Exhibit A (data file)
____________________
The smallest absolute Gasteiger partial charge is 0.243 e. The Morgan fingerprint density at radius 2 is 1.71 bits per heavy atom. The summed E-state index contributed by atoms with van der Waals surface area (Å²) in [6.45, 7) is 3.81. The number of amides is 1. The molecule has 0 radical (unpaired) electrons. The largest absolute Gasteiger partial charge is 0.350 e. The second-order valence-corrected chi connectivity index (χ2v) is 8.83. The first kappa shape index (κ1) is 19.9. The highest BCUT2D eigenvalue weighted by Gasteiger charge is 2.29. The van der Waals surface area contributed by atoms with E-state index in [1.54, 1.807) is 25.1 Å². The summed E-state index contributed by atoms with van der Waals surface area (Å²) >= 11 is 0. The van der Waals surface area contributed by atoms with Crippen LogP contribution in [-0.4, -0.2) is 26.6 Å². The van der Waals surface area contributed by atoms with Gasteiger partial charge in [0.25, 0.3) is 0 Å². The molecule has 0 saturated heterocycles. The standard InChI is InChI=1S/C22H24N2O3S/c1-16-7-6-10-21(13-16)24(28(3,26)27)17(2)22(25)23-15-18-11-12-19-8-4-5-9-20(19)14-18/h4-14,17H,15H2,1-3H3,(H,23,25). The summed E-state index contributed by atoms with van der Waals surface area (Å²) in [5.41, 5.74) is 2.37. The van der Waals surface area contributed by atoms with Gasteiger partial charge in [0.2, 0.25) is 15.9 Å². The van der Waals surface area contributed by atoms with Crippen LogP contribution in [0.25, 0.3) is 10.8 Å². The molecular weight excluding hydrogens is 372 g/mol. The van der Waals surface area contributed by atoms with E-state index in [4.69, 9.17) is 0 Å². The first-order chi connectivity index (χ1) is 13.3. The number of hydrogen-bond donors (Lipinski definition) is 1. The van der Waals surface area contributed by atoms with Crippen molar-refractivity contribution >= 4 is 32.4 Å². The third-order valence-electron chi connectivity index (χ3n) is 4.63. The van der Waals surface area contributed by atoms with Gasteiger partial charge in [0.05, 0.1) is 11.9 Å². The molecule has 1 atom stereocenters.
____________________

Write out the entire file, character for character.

The smallest absolute Gasteiger partial charge is 0.243 e. The Morgan fingerprint density at radius 2 is 1.71 bits per heavy atom. The summed E-state index contributed by atoms with van der Waals surface area (Å²) in [6.45, 7) is 3.81. The number of amides is 1. The molecule has 0 radical (unpaired) electrons. The largest absolute Gasteiger partial charge is 0.350 e. The second-order valence-corrected chi connectivity index (χ2v) is 8.83. The first kappa shape index (κ1) is 19.9. The highest BCUT2D eigenvalue weighted by Gasteiger charge is 2.29. The van der Waals surface area contributed by atoms with E-state index in [1.54, 1.807) is 25.1 Å². The summed E-state index contributed by atoms with van der Waals surface area (Å²) >= 11 is 0. The van der Waals surface area contributed by atoms with Crippen LogP contribution in [-0.4, -0.2) is 26.6 Å². The van der Waals surface area contributed by atoms with Gasteiger partial charge in [0.25, 0.3) is 0 Å². The molecule has 0 saturated heterocycles. The standard InChI is InChI=1S/C22H24N2O3S/c1-16-7-6-10-21(13-16)24(28(3,26)27)17(2)22(25)23-15-18-11-12-19-8-4-5-9-20(19)14-18/h4-14,17H,15H2,1-3H3,(H,23,25). The summed E-state index contributed by atoms with van der Waals surface area (Å²) in [5.41, 5.74) is 2.37. The van der Waals surface area contributed by atoms with Gasteiger partial charge in [0.2, 0.25) is 15.9 Å². The van der Waals surface area contributed by atoms with Crippen LogP contribution in [0.25, 0.3) is 10.8 Å². The molecular weight excluding hydrogens is 372 g/mol. The van der Waals surface area contributed by atoms with E-state index in [4.69, 9.17) is 0 Å². The first-order chi connectivity index (χ1) is 13.3. The number of hydrogen-bond donors (Lipinski definition) is 1. The van der Waals surface area contributed by atoms with Crippen molar-refractivity contribution >= 4 is 32.4 Å². The third-order valence-electron chi connectivity index (χ3n) is 4.63. The van der Waals surface area contributed by atoms with Gasteiger partial charge in [0.05, 0.1) is 11.9 Å². The molecule has 1 atom stereocenters.